• Granulosa cell tumors are defined as neoplasms containing more than a minor component of granulosa cells with or without accompanying theca cells or fibroblasts. (glowm.com)
  • Carcinoma develops in approximately 5% of all adult patients with granulosa cell tumors (or thecomas), is twice as frequent in postmenopausal as in premenopausal women with these neoplasms, and is of low grade and amenable to curative therapy in the majority of cases. (glowm.com)
  • Ahrens WA, Folpe AL (2011) CD1a immunopositivity in perivascular epithelioid cell neoplasms: true expression or technical artifact? (springer.com)
  • A streptavidin-biotin and polymer-based detection system immunohistochemical study of perivascular epithelioid cell neoplasms and their morphologic mimics. (springer.com)
  • Neoplastic tumors are often heterogeneous and contain more than one type of cell, but their initiation and continued growth is usually dependent on a single population of neoplastic cells. (wikipedia.org)
  • Rarely there can be a metastatic neoplasm with no known site of the primary cancer and this is classed as a cancer of unknown primary origin Neoplastic tumors are often heterogeneous and contain more than one type of cell, but their initiation and continued growth is usually dependent on a single population of neoplastic cells. (wikipedia.org)
  • Vascular tumors (formed from blood vessels) are thus looked at as being amalgams of a solid skeleton formed by sticky cells and an organic liquid filling the spaces in which cells can grow. (wikipedia.org)
  • The descriptive term sex cord-stromal tumors avoids any controversy about the origin of the neoplastic constituents and, at the same time, acknowledges the frequent presence of both sex cord (e.g., granulosa and Sertoli cells) and stromal derivatives (e.g., fibroblasts, theca cells, and Leydig cells) within these tumors. (glowm.com)
  • Most sex cord-stromal tumors are readily identifiable as belonging in either the granulosa-stromal cell or the Sertoli-stromal cell category, but a minority have patterns or cell types that are intermediate morphologically between the two. (glowm.com)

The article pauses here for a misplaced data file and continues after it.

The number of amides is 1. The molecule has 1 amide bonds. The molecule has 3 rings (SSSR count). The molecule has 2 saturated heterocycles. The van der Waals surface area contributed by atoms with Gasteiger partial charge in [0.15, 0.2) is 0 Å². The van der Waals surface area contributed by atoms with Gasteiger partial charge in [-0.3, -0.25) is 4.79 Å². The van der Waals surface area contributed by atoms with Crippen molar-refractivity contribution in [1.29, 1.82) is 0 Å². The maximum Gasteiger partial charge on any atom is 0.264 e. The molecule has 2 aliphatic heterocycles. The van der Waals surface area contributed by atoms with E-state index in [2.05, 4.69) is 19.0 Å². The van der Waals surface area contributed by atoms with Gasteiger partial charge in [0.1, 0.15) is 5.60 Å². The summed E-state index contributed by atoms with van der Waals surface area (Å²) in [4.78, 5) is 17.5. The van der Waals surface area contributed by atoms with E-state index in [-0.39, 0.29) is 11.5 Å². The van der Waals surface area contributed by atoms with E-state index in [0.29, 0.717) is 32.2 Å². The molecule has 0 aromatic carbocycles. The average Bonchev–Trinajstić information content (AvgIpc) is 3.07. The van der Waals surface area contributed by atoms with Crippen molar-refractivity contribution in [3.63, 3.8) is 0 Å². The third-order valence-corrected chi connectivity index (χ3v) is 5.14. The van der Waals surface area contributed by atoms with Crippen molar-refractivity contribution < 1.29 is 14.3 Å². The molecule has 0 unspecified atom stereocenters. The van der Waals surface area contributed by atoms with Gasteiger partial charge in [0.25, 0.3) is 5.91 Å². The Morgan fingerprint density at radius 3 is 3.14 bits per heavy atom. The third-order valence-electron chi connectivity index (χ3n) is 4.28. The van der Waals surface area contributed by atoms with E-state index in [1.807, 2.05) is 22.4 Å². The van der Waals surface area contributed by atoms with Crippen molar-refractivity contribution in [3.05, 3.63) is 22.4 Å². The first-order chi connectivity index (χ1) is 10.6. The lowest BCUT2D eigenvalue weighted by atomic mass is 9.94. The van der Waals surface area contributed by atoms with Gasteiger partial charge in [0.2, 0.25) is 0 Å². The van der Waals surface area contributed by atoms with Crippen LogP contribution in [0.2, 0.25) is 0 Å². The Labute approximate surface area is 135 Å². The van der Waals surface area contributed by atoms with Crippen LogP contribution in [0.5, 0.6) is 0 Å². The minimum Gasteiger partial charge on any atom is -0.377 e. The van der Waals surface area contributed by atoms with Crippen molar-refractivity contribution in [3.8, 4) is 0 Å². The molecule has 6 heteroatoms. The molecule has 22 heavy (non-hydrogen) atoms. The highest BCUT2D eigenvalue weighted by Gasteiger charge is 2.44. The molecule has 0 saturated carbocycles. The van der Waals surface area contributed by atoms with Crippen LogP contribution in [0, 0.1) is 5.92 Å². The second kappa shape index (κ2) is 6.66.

• These tumors are composed of granulosa cells and stromal derivatives, that is, fibroblasts and theca cells or both, with each type of cell occurring singly or in various combinations. (glowm.com)
  • The second group of tumors within the granulosa-stromal cell category has been designated generically as "tumors in the thecoma-fibroma group" because of the morphologic overlap between the thecoma and the fibroma and the occasional difficulty in distinguishing them when the morphologic features are intermediate. (glowm.com)
  • A HEMOLYTIC ANEMIA of probable immune pathogenesis occurs as a complication in some patients with ovarian tumors. (healthdocbox.com)
  • Chemotherapy is often used after surgery to treat any tumors that are not easily removed during surgery and to stop any cancer cells spreading. (amazonaws.com)
  • Review of the reported smooth muscle tumors of vulval origin indicates that the myxoid change occurs invariably in younger women and, in some cases, association with pregnancy is suggested. (jove.com)
  • In 1974, SGO defined microinvasive cancer as any lesion in which neoplastic cells invade the stroma, in one or more sites, to a depth of ≤3 mm below the base of the epithelium, without lymphatic or blood vessel involvement. (glowm.com)
  • Currently, it considers microinvasive cancer as one that can only be identified microscopically, as opposed to grossly, with a maximum depth of 5.0 mm and maximum width of 7.0 mm. 3 The depth of invasion should be measured from the base of the epithelium, either surface or glandular, from which it originates. (glowm.com)
  • 5 mm in depth, measured from the basement membrane of the surface epithelium, 9 , 10 while Kurian and al-Nafussi measured from the nearest abnormal glandular epithelium. (glowm.com)
  • The present invention relates to noninvasive diagnostic systems for cancer detection comprising RGB-imaging of cancer cells, buccal epithelium cells and uses of the system for drug discovery. (patentsencyclopedia.com)
  • There are three different types of Multiple Endocrine Neoplasia (MEN) or abnormal cell growth within the endocrine system. (medic8.com)
  • MEN 1: abnormal long arm genetic mutation of chromosome 11 resulting in irregular melanin production, a protein responsible for slowing down cell division and tumour suppression. (medic8.com)
  • MEN 2a: abnormal RET long arm mutation of chromosome 10 resulting in an overactive receptor, which binds to glial cell-derived neurotrophic factor (GDNF), also triggering unregulated cell division and tumour growth. (medic8.com)
  • Prior to the abnormal growth of tissue, as neoplasia, cells often undergo an abnormal pattern of growth, such as metaplasia or dysplasia . (wikipedia.org)
  • Current English, however, both medical and non-medical, uses tumor as a synonym for a neoplasm (a solid or fluid-filled cystic lesion that may or may not be formed by an abnormal growth of neoplastic cells) that appears enlarged in size. (wikipedia.org)
  • However, those frequencies in miscarriage with an abnormal embryo karyotype were similar to normally progressing pregnancies. (jove.com)
  • The frequency of Foxp3(+)CD4(+) T cells in miscarriage with a normal embryo (n=10) was significantly lower than those in normally progressing pregnancies (n=15) and in miscarriage with an abnormal embryo (n=14). (jove.com)